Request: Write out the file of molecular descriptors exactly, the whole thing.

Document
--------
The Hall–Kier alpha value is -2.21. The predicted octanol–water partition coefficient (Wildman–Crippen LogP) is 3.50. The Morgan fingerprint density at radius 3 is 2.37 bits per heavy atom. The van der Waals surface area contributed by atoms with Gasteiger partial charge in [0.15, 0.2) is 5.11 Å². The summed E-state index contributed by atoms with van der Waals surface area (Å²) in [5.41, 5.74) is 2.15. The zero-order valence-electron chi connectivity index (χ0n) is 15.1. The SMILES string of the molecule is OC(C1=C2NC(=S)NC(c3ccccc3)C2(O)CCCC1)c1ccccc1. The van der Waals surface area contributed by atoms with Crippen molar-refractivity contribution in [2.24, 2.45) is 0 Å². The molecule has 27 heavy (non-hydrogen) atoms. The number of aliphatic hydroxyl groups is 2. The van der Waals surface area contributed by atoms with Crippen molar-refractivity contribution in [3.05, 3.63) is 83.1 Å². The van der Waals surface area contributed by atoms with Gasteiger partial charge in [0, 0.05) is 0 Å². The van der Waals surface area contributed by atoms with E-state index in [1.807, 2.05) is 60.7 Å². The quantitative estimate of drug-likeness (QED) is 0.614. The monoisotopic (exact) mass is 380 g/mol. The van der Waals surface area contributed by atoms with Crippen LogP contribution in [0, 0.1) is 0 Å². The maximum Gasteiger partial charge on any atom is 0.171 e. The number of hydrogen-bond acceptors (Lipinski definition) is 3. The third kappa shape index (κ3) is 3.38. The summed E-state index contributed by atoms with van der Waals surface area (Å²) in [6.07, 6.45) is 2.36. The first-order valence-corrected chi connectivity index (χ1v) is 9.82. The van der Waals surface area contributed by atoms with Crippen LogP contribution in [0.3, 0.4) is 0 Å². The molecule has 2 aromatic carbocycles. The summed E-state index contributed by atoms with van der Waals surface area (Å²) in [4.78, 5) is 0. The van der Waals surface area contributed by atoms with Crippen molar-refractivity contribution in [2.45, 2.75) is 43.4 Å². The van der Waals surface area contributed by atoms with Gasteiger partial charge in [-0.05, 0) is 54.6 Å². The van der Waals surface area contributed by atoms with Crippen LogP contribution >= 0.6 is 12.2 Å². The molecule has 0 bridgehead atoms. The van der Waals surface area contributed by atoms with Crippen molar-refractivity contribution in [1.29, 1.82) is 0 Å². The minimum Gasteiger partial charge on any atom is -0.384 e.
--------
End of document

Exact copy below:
The Hall–Kier alpha value is -2.21. The predicted octanol–water partition coefficient (Wildman–Crippen LogP) is 3.50. The Morgan fingerprint density at radius 3 is 2.37 bits per heavy atom. The van der Waals surface area contributed by atoms with Gasteiger partial charge in [0.15, 0.2) is 5.11 Å². The summed E-state index contributed by atoms with van der Waals surface area (Å²) in [5.41, 5.74) is 2.15. The zero-order valence-electron chi connectivity index (χ0n) is 15.1. The SMILES string of the molecule is OC(C1=C2NC(=S)NC(c3ccccc3)C2(O)CCCC1)c1ccccc1. The van der Waals surface area contributed by atoms with Crippen molar-refractivity contribution in [2.24, 2.45) is 0 Å². The molecule has 27 heavy (non-hydrogen) atoms. The number of aliphatic hydroxyl groups is 2. The van der Waals surface area contributed by atoms with Crippen molar-refractivity contribution in [3.05, 3.63) is 83.1 Å². The van der Waals surface area contributed by atoms with Gasteiger partial charge in [0, 0.05) is 0 Å². The van der Waals surface area contributed by atoms with E-state index in [1.807, 2.05) is 60.7 Å². The quantitative estimate of drug-likeness (QED) is 0.614. The monoisotopic (exact) mass is 380 g/mol. The van der Waals surface area contributed by atoms with Crippen LogP contribution in [0, 0.1) is 0 Å². The maximum Gasteiger partial charge on any atom is 0.171 e. The number of hydrogen-bond acceptors (Lipinski definition) is 3. The third kappa shape index (κ3) is 3.38. The summed E-state index contributed by atoms with van der Waals surface area (Å²) in [6.07, 6.45) is 2.36. The first-order valence-corrected chi connectivity index (χ1v) is 9.82. The van der Waals surface area contributed by atoms with Crippen LogP contribution in [0.3, 0.4) is 0 Å². The molecule has 2 aromatic carbocycles. The summed E-state index contributed by atoms with van der Waals surface area (Å²) in [4.78, 5) is 0. The van der Waals surface area contributed by atoms with Crippen molar-refractivity contribution in [2.45, 2.75) is 43.4 Å². The van der Waals surface area contributed by atoms with Gasteiger partial charge in [-0.05, 0) is 54.6 Å². The van der Waals surface area contributed by atoms with Crippen LogP contribution >= 0.6 is 12.2 Å². The molecule has 0 bridgehead atoms. The van der Waals surface area contributed by atoms with Crippen molar-refractivity contribution in [1.29, 1.82) is 0 Å². The minimum Gasteiger partial charge on any atom is -0.384 e.